If you initially balked at the idea of posting an online dating profile, you were simply going through the phase that Campbell dubbed "Refusal of the Call" — much like the heroes in legends and myths from around the world who also initially resisted the challenge of the journey that lay ahead of them. But upon committing to the quest itself, the hero often receives "supernatural aid" from an older man or woman (maybe a married friend who's already been through the dating scene?) while journeying "beyond the veil of the known into the unknown," as described by Campbell. Like legendary heroes of yore, the questing dater is afraid while still being willing to face his or her fears in the hope of reaching the ultimate goal: meeting someone special.

Part Two: Obstacles, challenges, and changing your perspective
This second phase of the journey — dubbed "Initiation" by Campbell — begins with "The Road of Trials." Campbell wrote that, "Once having traversed the threshold, the hero moves in a dream landscape of curiously fluid, ambiguous forms, where [he/she] must survive a succession of trials." Sounds a lot like dating, doesn't it? Who among us hasn't endured such challenges as false starts, rejection, bad dates, dreamboats who turn out to be leaky ships in disguise, dates who don't return your calls and unexpected breakups?

In real life, it's all too easy to get discouraged by these issues and start despairing that you'll never meet anyone, thinking: "What's the use?" But what if you were to see yourself as a hero who endures and learns from these challenges instead? What if you were to think of each date that didn't pan out as another chance for you to learn more about what you're really looking for in a partner? What if you saw each relationship that ended as an opportunity to gain a more complete vision of how your ideal relationship should feel? What if you generally saw these dating setbacks as expected challenges instead of being indicators of doom and your own failure? It's not about you; dating is challenging in and of itself. In fact, dating is a quest. And the story doesn't end once you finally meet that special someone, which is what Campbell would call "The Ultimate Boon" — the achievement of the goal of the quest.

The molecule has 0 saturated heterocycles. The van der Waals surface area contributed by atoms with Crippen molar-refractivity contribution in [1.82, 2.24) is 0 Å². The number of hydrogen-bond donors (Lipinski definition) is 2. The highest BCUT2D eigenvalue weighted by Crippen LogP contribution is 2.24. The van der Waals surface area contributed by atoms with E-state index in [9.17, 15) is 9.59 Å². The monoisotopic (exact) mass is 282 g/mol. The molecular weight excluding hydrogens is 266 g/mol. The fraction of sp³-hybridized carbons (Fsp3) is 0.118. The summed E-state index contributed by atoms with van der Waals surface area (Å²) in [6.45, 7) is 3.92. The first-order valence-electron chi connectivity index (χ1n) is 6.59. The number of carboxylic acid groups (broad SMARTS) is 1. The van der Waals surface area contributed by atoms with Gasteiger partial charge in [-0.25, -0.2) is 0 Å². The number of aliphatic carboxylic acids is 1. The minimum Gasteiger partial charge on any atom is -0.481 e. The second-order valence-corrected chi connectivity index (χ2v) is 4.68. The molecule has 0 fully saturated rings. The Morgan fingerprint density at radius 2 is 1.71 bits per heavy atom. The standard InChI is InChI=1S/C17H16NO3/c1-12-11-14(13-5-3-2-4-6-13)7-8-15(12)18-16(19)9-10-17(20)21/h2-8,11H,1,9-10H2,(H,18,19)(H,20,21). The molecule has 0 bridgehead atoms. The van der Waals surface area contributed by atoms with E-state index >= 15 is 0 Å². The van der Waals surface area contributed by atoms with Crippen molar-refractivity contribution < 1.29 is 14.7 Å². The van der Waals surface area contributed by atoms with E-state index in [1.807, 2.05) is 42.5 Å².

Part Three: Mission accomplished; let the work begin!
"The returning hero, to complete his adventure, must survive the impact of the world," Campbell wrote. In the final phase of the story, the hero returns to the ordinary world as a changed person. In this phase, the heroic dater leaves the single life behind by entering a new relationship, making a commitment and facing the challenge of integrating that relationship into a real-world life that the couple, as now-partners, must forge together. In reference to this particular phase of the hero's journey, "many failures attest to the difficulties of this life-affirmative threshold," wrote Campbell. "The first problem of the returning hero is to accept as real, after an experience of the soul-satisfying vision of fulfillment, the passing joys and sorrows, banalities and noisy obscenities of life." Ah, the banalities of ordinary life! Yes, it's the very stuff that defines life for most ordinary couples. However, making your relationship work in the real world might be a whole lot more fun than the challenges you faced while finding each other. After all, the two of you will now be facing those challenges together.


Theo Pauline Nestor is the author of How to Sleep Alone in King-Size Bed: A Memoir of Starting Over and a regular contributor to Happen magazine.